The Chicago Transit Board approved a $172.8 million contract at its monthly meeting today to upgrade to a cab signal system on the Blue Line from the Forest Park terminal to Jefferson Park on the O'Hare branch. The signal project also includes the installation of a signal system to connect the Red and Blue Line subways at the new transit station to be built at 108 N. State Street.
The new system will enhance CTA's ability to improve train movements by allowing trains to operate at continuous speeds. As a result, customers will experience smoother train rides and improved travel times. In addition, traction power cables that deliver power to trains will also be replaced resulting in improved reliability of service. The signal upgrade will also help reduce labor costs as fewer personnel will be needed during single track operation for maintenance or disruptions along the 20 miles of elevated, surface and subway tracks. The new system will also enhance communications between CTA's Control Center and field personnel.
The existing signal system along the 20 miles of track included in the project is an automatic block system that was state-of-the-art more than 50 years ago when the line was built. The system provides traffic lights along the tracks that tell train operators to proceed, slow down or stop. Traffic signs are also provided to give the operator information regarding track conditions and speed limits. The system also includes a tripping mechanism that will automatically stop a train that passes a stop signal.The new system will be a cab signal system that will provide more detailed operational information to the rail operator through electronic displays on a monitor in the cab. Information includes current speed allowance and actual train speed. This information is transmitted electronically to the trains from the track.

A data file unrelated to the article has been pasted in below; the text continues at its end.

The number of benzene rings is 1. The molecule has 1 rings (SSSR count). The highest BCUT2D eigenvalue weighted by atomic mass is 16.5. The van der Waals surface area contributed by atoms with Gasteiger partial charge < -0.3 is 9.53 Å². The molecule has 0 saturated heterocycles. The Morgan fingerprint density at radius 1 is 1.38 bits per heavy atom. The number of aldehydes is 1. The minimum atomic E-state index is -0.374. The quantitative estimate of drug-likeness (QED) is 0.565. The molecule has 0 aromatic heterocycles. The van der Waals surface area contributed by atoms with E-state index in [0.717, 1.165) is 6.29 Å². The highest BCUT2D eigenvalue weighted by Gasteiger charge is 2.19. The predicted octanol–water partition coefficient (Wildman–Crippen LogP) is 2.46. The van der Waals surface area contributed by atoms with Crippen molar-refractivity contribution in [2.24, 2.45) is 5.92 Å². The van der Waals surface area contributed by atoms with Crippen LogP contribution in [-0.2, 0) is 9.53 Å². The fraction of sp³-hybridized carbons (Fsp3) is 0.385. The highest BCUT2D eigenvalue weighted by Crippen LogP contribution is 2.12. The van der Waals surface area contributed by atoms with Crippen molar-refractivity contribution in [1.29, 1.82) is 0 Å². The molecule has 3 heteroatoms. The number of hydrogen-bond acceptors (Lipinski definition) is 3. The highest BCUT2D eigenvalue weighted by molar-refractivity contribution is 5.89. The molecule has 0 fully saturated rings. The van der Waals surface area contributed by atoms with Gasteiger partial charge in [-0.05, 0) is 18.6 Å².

The new system also enforces maximum speeds. If a train's speed exceeds the allowable speed, an audible alarm sounds to alert the operator to reduce speed. If the speed is not reduced within 1.5 seconds, the train will automatically brake to a penalty stop.
The contract was awarded to Aldridge-Mass a Joint Venture. Funding for the signal upgrade project contract will come from the Federal Transit Administration (FTA) and the Regional Transportation Authority (RTA). Work is expected to begin in early 2006.
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